Eddy Rivera, Magic Basketball: It's more disturbing than anything else and the numbers bear it out -- Orlando doesn't have a lot of talent on the roster. Outside of Howard, you can count on one hand the number of above-average players that coach Stan Van Gundy has at his disposal. Just a year ago, the Magic were stacked. How quickly things change.
Matt Scribbins, Magic Basketball: I knew Howard's passing and ballhandling weren't going to make Magic Johnson blush, but did he really post the second-worst pure point rating in the NBA? Orlando's offense could improve dramatically if the big man develops his ballhandling and passing skills.
Michael Wallace, ESPN.com: Everything Hollinger said about the enigma that is Gilbert Arenas qualifies here. Much like Howard, the only issue that matters is his immediate future. Will Orlando use the amnesty provision to cut Arenas loose, or continue to hold out hope? Perhaps no one in the league believes in Arenas -- including the player formerly known as Agent Zero himself -- more than Magic GM Otis Smith. But Arenas has struggled to resemble at least a fraction of the player he once was.
4. Based on Hollinger's profiles, what do the Magic need most?
Nate Drexler, Magic Basketball: An outright perimeter threat. Jameer Nelson represents a good deep threat, and the Magic have always been good at spreading the floor around Dwight and getting open 3-point looks, but they need a deadly scorer -- something akin to Rashard Lewis in 2008 (or better).
Daniel Nowell, Magic Basketball: A new general manager.
Eddy Rivera, Magic Basketball: A miracle. With Howard's pending free agency looming, Smith needs to go for broke and try to acquire either Chris Paul or Deron Williams. The problem is that Orlando doesn't have many attractive assets. If that doesn't work, the idea of trading Howard before the trade deadline must be explored.
Matt Scribbins, Magic Basketball: Another stopper on defense. Orlando is always among the NBA's best defensive teams, but Howard is the only rotation player that Hollinger considers above average on defensive. Maybe the big man's offense would improve if he wasn't forced to spend all of his energy playing one versus five on the other end of the floor.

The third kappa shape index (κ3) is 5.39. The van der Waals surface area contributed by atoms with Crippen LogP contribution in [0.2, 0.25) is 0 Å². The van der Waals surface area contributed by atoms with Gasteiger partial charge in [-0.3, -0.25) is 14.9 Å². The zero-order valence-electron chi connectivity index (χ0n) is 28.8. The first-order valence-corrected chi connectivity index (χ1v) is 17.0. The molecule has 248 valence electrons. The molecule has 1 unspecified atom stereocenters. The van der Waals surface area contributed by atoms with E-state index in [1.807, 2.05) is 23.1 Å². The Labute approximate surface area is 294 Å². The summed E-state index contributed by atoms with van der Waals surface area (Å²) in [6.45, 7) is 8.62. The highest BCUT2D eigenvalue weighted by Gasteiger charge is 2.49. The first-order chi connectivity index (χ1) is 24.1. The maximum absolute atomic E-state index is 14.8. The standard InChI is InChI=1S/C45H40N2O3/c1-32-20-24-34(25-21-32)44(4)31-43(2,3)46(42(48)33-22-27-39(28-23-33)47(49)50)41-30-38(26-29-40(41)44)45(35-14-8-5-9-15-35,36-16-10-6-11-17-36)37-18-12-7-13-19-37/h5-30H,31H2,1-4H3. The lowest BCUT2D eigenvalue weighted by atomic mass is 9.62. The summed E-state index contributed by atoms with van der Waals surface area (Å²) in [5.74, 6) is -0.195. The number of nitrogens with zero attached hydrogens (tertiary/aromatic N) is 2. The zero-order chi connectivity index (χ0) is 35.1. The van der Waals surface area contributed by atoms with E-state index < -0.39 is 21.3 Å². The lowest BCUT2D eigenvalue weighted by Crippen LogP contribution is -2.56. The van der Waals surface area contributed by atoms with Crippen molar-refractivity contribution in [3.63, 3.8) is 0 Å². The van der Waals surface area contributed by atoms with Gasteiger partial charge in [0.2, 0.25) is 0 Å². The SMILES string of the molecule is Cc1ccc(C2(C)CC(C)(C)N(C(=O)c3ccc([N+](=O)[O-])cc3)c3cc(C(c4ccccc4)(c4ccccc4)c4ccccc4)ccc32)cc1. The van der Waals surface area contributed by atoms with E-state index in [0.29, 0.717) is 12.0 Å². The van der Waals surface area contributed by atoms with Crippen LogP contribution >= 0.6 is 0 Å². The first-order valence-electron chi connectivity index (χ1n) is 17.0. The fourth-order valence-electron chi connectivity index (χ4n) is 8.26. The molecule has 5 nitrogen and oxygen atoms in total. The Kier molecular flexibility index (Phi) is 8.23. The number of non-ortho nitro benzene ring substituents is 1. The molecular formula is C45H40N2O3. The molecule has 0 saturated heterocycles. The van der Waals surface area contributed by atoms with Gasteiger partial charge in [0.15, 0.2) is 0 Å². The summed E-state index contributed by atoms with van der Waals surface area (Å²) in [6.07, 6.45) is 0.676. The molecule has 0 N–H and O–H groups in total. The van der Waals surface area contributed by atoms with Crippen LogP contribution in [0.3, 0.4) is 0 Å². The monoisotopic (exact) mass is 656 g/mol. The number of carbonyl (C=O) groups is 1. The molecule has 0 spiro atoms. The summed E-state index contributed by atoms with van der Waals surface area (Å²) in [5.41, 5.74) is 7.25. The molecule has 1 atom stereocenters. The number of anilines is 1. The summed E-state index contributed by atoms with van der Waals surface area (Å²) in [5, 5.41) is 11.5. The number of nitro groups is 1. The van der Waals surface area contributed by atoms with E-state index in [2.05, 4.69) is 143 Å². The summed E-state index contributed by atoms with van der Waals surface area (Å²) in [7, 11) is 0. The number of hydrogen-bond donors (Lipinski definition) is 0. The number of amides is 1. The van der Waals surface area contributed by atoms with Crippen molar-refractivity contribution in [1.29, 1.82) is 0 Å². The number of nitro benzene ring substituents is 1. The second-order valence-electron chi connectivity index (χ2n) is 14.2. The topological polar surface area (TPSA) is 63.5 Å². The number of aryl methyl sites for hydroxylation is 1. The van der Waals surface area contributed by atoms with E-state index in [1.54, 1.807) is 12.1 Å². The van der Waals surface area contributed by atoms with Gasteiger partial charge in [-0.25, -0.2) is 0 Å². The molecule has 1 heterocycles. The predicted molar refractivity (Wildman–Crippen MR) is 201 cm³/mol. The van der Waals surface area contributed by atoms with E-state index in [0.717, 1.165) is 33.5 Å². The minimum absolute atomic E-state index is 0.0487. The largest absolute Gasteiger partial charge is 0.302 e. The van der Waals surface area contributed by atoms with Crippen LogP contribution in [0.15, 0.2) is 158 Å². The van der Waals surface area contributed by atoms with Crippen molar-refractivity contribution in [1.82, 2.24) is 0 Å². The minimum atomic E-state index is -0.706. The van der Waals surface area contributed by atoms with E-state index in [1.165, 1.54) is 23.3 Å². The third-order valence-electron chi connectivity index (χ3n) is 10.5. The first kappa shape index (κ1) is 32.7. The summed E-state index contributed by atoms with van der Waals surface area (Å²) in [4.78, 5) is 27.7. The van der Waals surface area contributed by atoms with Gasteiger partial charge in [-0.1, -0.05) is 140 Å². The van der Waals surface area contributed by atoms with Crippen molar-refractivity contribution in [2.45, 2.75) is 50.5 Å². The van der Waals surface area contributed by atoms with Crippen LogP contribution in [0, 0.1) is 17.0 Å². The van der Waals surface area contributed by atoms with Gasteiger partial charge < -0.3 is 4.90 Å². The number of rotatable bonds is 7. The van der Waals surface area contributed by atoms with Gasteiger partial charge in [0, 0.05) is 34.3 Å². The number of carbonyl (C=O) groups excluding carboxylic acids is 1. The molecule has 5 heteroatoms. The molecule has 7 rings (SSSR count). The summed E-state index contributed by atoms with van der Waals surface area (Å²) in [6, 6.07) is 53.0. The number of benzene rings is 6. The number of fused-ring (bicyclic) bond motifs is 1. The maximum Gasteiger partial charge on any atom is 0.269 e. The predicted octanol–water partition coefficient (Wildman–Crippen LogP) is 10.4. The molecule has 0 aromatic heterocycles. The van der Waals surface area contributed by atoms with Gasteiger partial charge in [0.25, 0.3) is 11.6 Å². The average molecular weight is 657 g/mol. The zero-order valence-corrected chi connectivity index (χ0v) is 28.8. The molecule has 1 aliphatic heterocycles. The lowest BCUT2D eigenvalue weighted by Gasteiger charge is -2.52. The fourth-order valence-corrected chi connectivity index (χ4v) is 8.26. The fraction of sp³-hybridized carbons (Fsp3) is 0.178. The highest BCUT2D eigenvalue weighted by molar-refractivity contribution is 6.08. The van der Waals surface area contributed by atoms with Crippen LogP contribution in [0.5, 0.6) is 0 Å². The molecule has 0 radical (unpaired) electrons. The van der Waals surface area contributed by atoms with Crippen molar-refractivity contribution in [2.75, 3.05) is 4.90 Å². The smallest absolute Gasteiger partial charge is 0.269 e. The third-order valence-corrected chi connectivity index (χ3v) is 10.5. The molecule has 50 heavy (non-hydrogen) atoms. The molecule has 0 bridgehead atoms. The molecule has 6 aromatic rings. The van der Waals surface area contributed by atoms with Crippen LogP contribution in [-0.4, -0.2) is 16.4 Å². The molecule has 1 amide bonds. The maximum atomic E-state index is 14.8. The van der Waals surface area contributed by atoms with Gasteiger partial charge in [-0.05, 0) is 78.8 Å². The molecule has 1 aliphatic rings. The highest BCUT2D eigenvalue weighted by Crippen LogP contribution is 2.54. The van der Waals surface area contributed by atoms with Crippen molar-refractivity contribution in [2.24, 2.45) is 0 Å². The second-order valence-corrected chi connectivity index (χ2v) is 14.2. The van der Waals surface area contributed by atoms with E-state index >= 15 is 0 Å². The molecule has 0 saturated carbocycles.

Michael Wallace, ESPN.com: Another big power forward or center. The demands this team placed on Howard to play nearly every minute of every game was almost criminal. The Magic's failure to bring in a low-post presence to replace Marcin Gortat's role behind Howard proved costly in last season's first-round playoff exit against Atlanta. Orlando also needs more production at shooting guard, especially if the often inconsistent Jason Richardson departs via free agency.
5. Will a shortened season help or hurt the Magic?
Nate Drexler, Magic Basketball: Help. Orlando tends to struggle late in the season with disenchantment or possibly just boredom, especially once it locks into the No. 4 seed in the East playoffs. The shortened season may give the Magic the urgency they need to grab a higher seed and see a different playoff route than usual.
Daniel Nowell, Magic Basketball: Help. This season is about swinging for the fences to keep Dwight, or putting themselves in a position to grow from the loss of one of the league's three best players. Sixty-six, 82, 15 games -- it doesn't matter if they don't find a way to make the team better suited for the future than it is now.
Eddy Rivera, Magic Basketball: Hurt. Time is not on the Magic's side. The franchise, like it was in 1996 with Shaq and in 2004 with Tracy McGrady, is at a crossroads with its superstar. Somehow, someway, Smith has to undo his mistakes, rebuild on the fly, and find a second star to pair with Howard to entice him to stay. If not, then Howard is a goner. Plain and simple.
Matt Scribbins, Magic Basketball: Help. The best team's chances of victory increase the longer a game, series, or season goes. Orlando is not the best team in the Eastern Conference, and its chances of success this season are improved because a shortened season will introduce more luck in the final standings.
Michael Wallace, ESPN.com: Help. Considering how the alternative of losing an entire season would have destroyed the Magic more than any other team in the league, even a shortened season should be considered a blessing. Not only does the franchise stand the chance of losing Howard, the city would also have lost the benefit of hosting All-Star Weekend. If Howard stays, a shortened season means fewer overall minutes and a lighter burden on Howard. That can only be a good thing.
ESPN.com and the TrueHoop Network
Michael Wallace covers the Miami Heat for ESPN.com. Nate Drexler, Daniel Nowell, Eddy Rivera and Matt Scribbins contribute to the TrueHoop Network.